Eating lunch at the beachside restaurant of the Royal Pavilion Hotel in Barbados, hard on the Caribbean Sea, a reporter gathers his thoughts on the island's diverse financial services sector, and in particular its insurance sector.

Out of season, the hotel is almost empty and a languid feel has established itself as the afternoon sets in. The air, the light and the water contrive to make thinking in straight lines more difficult than it ought to be.

In the previous ten days, the reporter has been in Bermuda, where insurance is a concentrated activity that has taken over the capital city and become a visible force. He has also visited the Cayman Islands, where the captive insurance managers, though keenly competitive, close ranks together as a unit when an outsider arrives. The Cayman insurance sector also shares a concentrated core in its capital, Georgetown, where, with a little determination and some sturdy shoe leather, one could visit the great majority of service providers in a single day.

Barbados has a captive insurance sector numerically almost as large as that of Cayman, and a banking sector of no inconsiderable size. A number of large re/insurers, household names around the world, have a significant physical presence in Barbados. Much of the island's professional support system - the lawyers, accountants, insurance managers and others - are located in Bridgetown, a capital city of infinitely greater colour and variety than either of the aforementioned competitors.

Maybe it is the spread of Bridgetown, or its seemingly laconic air, or perhaps it is because other elements of the Barbados financial services machinery are located farther afield, outside Bridgetown. But still the question remains: Is it fair, the reporter asks himself, to suggest that the Barbados financial services industry is less focussed than those of its competitors?

If not less focussed, less vocal, for sure. Bermuda and Cayman routinely shout their advantages from the highest rooftops to anyone who will listen. They dispatch teams of professionals around the world to take the message to the unconverted. Those same practitioners crank out articles in the business press, around the clock it seems, reinforcing and underlining the implication of their superiority.

As the reporter struggles to find an apt metaphor for the more laid-back manner in which Barbados promotes itself (which is to say hardly at all in comparison to its noisier competition), first one, then two Abyssinian cats stroll past. Despite their classy manner, they are mousers at work, expatriates imported from Britain to carry out a mundane activity with an unusual degree of elegance. The penny drops.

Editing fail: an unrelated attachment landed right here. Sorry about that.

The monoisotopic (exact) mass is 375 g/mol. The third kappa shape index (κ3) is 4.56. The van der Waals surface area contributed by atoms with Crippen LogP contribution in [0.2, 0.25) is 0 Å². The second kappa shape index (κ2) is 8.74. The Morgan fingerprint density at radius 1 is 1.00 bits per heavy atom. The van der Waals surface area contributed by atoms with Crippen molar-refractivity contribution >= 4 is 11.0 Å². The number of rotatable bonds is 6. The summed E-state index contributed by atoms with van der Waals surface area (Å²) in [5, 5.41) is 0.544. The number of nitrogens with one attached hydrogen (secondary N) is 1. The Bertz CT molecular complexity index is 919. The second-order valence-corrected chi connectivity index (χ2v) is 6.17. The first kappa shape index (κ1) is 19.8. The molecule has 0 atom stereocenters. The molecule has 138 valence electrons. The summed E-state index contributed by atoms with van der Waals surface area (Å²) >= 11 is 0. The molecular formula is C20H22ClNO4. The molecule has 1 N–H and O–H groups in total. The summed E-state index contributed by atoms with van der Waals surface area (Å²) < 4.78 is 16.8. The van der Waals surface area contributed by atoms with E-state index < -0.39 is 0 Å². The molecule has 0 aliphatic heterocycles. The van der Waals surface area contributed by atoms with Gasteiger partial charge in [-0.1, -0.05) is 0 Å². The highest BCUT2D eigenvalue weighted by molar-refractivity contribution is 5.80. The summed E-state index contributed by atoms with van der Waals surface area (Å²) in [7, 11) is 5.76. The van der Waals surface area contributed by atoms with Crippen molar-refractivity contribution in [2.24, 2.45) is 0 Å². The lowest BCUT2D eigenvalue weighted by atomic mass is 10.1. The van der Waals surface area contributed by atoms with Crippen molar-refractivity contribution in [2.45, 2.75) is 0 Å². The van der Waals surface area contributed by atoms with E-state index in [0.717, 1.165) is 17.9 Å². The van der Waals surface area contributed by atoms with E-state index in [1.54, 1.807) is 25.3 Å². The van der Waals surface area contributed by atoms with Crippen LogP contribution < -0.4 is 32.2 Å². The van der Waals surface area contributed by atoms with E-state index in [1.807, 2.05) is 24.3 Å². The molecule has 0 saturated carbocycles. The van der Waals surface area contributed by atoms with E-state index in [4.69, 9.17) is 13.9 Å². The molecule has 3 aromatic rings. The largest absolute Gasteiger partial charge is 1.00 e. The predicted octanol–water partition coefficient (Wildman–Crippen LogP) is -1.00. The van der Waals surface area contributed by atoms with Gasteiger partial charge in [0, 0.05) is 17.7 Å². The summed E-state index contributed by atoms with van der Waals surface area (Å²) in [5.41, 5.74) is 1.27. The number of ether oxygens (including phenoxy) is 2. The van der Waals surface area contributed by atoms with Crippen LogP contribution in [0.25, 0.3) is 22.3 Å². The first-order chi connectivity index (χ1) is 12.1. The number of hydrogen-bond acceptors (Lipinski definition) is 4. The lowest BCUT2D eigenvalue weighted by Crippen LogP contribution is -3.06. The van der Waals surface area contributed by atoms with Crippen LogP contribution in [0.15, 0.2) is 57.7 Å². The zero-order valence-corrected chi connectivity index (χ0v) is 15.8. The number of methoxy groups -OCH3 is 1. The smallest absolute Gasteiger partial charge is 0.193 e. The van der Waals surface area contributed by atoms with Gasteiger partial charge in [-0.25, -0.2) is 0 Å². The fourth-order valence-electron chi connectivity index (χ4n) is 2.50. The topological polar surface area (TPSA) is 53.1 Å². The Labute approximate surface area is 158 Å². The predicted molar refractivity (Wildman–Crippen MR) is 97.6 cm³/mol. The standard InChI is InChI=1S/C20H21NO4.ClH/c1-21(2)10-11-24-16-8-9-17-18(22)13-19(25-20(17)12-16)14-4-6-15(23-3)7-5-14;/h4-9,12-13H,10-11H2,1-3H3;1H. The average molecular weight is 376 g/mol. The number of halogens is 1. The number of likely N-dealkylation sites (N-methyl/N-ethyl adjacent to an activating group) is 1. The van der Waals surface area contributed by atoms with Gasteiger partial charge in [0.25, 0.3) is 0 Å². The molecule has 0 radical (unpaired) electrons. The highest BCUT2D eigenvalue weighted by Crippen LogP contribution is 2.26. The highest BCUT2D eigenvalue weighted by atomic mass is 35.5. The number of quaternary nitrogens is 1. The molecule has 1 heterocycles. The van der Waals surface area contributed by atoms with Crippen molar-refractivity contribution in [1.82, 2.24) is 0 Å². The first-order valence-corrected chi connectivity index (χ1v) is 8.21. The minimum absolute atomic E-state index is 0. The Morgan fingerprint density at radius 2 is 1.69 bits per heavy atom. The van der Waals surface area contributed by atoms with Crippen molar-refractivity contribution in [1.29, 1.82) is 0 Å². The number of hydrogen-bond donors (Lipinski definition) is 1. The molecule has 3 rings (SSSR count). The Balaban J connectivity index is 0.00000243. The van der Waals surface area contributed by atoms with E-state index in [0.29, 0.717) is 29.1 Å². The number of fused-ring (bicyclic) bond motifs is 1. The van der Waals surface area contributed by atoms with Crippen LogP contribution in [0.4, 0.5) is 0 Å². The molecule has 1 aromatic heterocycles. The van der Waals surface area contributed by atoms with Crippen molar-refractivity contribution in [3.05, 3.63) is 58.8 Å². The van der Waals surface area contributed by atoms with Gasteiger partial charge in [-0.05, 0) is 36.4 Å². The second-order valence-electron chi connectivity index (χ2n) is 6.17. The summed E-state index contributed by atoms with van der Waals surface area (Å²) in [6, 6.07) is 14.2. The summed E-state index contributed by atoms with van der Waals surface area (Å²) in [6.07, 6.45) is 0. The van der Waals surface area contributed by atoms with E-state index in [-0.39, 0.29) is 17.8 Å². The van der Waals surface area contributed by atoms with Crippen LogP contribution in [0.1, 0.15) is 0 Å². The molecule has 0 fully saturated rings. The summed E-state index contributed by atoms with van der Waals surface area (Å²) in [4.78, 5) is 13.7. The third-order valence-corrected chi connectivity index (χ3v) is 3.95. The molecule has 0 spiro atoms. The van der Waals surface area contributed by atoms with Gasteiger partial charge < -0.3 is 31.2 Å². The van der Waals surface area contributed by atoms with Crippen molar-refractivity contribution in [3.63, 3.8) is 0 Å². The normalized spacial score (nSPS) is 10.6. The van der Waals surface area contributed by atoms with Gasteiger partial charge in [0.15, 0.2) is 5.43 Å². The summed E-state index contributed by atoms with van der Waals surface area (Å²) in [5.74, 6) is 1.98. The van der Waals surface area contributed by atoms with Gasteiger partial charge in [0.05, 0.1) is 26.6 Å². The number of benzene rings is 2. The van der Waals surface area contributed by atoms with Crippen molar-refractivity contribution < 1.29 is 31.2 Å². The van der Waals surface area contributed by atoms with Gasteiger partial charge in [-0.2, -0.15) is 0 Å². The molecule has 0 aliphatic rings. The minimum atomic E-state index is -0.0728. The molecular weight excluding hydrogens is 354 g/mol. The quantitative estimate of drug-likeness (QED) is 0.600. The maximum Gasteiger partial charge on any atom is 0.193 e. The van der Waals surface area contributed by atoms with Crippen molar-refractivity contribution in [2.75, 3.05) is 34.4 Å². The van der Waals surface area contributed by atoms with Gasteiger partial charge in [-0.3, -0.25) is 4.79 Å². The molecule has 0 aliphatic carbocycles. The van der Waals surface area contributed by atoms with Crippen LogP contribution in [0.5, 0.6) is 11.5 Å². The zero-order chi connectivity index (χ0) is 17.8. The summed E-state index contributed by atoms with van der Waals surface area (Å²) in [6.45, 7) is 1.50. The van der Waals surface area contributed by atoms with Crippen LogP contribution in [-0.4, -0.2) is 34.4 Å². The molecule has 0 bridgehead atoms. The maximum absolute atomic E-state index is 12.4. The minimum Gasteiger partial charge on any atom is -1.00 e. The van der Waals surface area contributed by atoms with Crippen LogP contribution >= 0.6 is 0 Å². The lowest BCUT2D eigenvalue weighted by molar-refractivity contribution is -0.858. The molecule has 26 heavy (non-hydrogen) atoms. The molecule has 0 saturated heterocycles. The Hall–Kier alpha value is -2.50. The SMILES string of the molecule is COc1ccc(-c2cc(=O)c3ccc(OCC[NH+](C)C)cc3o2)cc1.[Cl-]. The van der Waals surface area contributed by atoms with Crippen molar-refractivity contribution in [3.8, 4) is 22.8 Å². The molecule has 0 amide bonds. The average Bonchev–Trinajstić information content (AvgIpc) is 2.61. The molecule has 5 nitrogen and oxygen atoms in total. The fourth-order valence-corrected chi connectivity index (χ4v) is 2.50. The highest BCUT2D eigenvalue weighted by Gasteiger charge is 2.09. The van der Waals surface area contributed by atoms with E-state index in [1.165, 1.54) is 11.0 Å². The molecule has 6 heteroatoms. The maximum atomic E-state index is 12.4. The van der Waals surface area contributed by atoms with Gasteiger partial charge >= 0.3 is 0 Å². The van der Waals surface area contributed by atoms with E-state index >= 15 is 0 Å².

In terms of the potential of its financial services industry, Barbados is every bit the equal of Bermuda and Cayman. Barbados has all the necessary business and leisure facilities, tax treaties, an educated population, the desire to continue to develop its infrastructure in support of the financial service sectors, the necessary professional cadre, a stable democracy and the determination to put it all together. Yet Barbados lacks the apparent urgency of its competition to persuade you that it alone can solve your jurisdictional problems. What is missing in Barbados is a megaphone.

That may be changing. The unwanted and unwarranted attention of the Organisation for Economic Co-operation and Development (OECD) has slowed the forward motion of financial services in Barbados somewhat in the past two years. That Barbados was able to see off the OECD - the Caribbean's own four-letter word - without changing any of its regulations speaks volumes about how determined Barbados was to weather the storm without compromise.

We tend to ignore what we don't know. Despite its undeniable success, Barbados has not yet really begun to play its hand. As the next decade unfolds, one suspects that Barbados will surprise the world with a newly aggressive approach to the provision of insurance, banking, trust and the other financial services that the OECD has inadvertently validated.

The exotic air Abyssinian cats carry with them may not quite fit Barbados, but it retains an air of inscrutability nonetheless. That may not be a bad thing. Those in the know are aware of what can be done on the island, and word of mouth is the most powerful advertising medium, delivering committed customers, rather than rounding up potential prospects in need of persuasion.

The reporter looks out to sea. Two small boats bob gently in the light breeze. In Barbados right now, he thinks to himself, the tide is coming in, in more ways than one.

Roger Crombie is a chartered accountant and freelance journalist, living in Bermuda.